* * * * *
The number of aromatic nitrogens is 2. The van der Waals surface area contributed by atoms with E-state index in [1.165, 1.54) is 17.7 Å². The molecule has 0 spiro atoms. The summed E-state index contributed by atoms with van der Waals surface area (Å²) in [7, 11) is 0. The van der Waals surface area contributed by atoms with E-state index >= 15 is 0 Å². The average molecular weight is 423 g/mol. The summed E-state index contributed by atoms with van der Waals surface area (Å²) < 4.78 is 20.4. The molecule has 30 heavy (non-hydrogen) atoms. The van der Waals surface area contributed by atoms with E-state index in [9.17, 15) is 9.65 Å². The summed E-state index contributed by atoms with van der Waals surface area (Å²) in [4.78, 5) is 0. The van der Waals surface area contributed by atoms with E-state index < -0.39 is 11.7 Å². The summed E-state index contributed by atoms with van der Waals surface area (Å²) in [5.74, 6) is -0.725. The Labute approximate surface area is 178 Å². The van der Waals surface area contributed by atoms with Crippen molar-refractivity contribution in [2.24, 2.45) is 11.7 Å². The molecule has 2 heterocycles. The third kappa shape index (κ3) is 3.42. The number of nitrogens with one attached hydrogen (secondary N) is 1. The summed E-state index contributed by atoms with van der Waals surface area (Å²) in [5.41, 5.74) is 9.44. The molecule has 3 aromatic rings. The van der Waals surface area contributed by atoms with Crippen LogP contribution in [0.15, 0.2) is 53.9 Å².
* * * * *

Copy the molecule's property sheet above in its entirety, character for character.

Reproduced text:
The number of aromatic nitrogens is 2. The van der Waals surface area contributed by atoms with E-state index in [1.165, 1.54) is 17.7 Å². The molecule has 0 spiro atoms. The summed E-state index contributed by atoms with van der Waals surface area (Å²) in [7, 11) is 0. The van der Waals surface area contributed by atoms with E-state index >= 15 is 0 Å². The average molecular weight is 423 g/mol. The summed E-state index contributed by atoms with van der Waals surface area (Å²) < 4.78 is 20.4. The molecule has 30 heavy (non-hydrogen) atoms. The van der Waals surface area contributed by atoms with E-state index in [9.17, 15) is 9.65 Å². The summed E-state index contributed by atoms with van der Waals surface area (Å²) in [4.78, 5) is 0. The van der Waals surface area contributed by atoms with E-state index < -0.39 is 11.7 Å². The summed E-state index contributed by atoms with van der Waals surface area (Å²) in [5.74, 6) is -0.725. The Labute approximate surface area is 178 Å². The van der Waals surface area contributed by atoms with Crippen molar-refractivity contribution in [2.24, 2.45) is 11.7 Å². The molecule has 2 heterocycles. The third kappa shape index (κ3) is 3.42. The number of nitrogens with one attached hydrogen (secondary N) is 1. The summed E-state index contributed by atoms with van der Waals surface area (Å²) in [5.41, 5.74) is 9.44. The molecule has 3 aromatic rings. The van der Waals surface area contributed by atoms with Crippen LogP contribution in [0.15, 0.2) is 53.9 Å².